A related rule is that the conditions should also not define overlapping domains. In other-words only one condition can be true for any given set of values. This is illustrated by the code snippet below which breaks this rule:

piecewise {{ -1 when x < 0; 1 when x < 2; otherwise 0 }} # bad

The first two conditions can be true if x is -1 for example, which makes the correct evaluation of this expression impossible (remember that the written order of the conditions is not meaningful). This last rule is very important, because the order that the conditions are evaluated cannot be guaranteed and so the result of the above expression may not be as expected. At the moment MDL does not check this so the author must ensure that all conditions are independent.

Complementary to the piecewise expression is the if/else expression. Note that this is an expression not a statement so it is evaluated as part of a mathematical expression and is not used to control which statements are evaluated, as it would be in an imperative language such as R. The syntax is as you would expect:

if(x < 0) then -1 elseif(x > 0) then 1 else 0

Here the order of evaluation is significant. So ‘x < 0’ is evaluated before ‘x > 0’. This means that the above example in an if/else expression is unambiguous:

if(x < 0) then -1 elseif(x < 2) then 1 else 0

as the condition ‘x < 2’ will never be evaluated. If/else expressions can be nested too:

if(x < 0) then -1 else if(x > 0) then 1 else 0

which is functionally equivalent to the ‘elseif’ non-nested equivalent. Conditional Lists

A varant of the condition expression is the conditional list. This allows the conditional assignment to a variable of a list. For example:

A : if(B > A) then { type is linear, pop=POP_A, ranEff = ETA_A }
 else { type is general, grp=GRP_A, ranEff = ETA_A }

This assign one or other of the lists to A depending on the condition. This follows the same rules as for conditional expression, but the list being assigned must have the same List Super-type (see Type System, below). In the above example both lists have a super-type of ‘IndivAbstractList’ so the list assignment ‘:’ is valid.

A piecewise variant is also permitted:

A : piecewise {{
{ type is linear, pop=POP_A, ranEff = ETA_A } when B > A;
 otherwise { type is general, grp=GRP_A, ranEff = ETA_A }
 }} Functions

Functions take two forms in MDL. Simple and named argument functions. The latter is equivalent to a standard mathematical function such as sin(a). The argument order is significant and all arguments are required. So for example:

logx(y, b)

defines a logarithm of y to base b. Swapping the arguments around would change the meaning accordingly.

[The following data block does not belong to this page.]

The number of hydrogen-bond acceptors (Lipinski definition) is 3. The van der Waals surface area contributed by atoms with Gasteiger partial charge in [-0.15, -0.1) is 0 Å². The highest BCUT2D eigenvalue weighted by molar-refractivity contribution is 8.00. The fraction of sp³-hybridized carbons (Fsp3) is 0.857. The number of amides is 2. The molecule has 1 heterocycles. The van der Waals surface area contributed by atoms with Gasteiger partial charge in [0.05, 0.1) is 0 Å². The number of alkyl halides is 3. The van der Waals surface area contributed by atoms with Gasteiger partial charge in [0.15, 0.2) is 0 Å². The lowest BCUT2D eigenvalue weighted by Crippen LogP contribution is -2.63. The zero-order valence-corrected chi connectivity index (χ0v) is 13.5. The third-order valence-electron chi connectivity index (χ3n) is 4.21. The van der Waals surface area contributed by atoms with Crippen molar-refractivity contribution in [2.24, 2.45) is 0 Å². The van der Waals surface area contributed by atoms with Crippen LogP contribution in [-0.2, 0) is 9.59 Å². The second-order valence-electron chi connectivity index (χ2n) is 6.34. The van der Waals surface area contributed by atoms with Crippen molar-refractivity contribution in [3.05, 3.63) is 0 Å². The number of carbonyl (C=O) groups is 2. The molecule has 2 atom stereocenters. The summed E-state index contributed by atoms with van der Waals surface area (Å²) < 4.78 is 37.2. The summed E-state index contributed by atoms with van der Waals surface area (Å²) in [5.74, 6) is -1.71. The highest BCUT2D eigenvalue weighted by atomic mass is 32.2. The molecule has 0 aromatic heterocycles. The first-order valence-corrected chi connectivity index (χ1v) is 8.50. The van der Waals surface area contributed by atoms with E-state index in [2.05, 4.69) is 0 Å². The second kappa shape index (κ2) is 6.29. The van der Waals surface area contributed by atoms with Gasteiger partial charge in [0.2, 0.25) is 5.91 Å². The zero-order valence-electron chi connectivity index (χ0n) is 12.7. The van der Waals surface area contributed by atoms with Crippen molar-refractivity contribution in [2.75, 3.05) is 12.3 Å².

The second form as one might expect takes named arguments and consequently the order of arguments is not important and some arguments are optional. For example:

foo(arg1 = val1, arg2 = val2, arg3 = val3)

foo(arg1 = val1, arg2 = val2)

call the same function, but ‘arg3’ can be omitted. Typically the function will use a default value, but the exact behaviour is determined by the definition of the function. Arguments can be constrained so that only specific combinations are permitted as below:

foo(arg1 = val1, arg2 = val2, arg3 = val3)

foo(arg1 = val1, arg4 = val4, arg5 = val5)

foo(arg1 = val1, arg4 = val4, arg2 = val2) # invalid

foo(arg1 = val1, arg5 = val5) # invalid

Here the combinations of arg2, arg3 and arg4 and arg5 are permitted, but combination such as arg2 and arg4 are not. Likewise, arg5 cannot be used unless arg4 is also provided. This gives a lot of flexibility in the parameterisation of functions. Function references

When a function is invoked a reference to that function’s definition is invoked and the appropriate value returned. For example, in the expression:

 a = ln(10)

the symbol ‘ln’ is a reference to the function defining the natural log.

However, in some circumstances it is desirable to refer to a function, but not to evaluate it immediately, for example when referring to a function to be used for interpolation of data. In these circumstances a ‘&’ precedes the function name and the function arguments are omitted. For example:

Obs : { use is dv, variable = Y, interp=&linear }

Here the ‘interp’ attribute is assigned a reference to the ‘linear’ function definition. This function can then be invoked whenever interpolation between two data-points is required. Vectors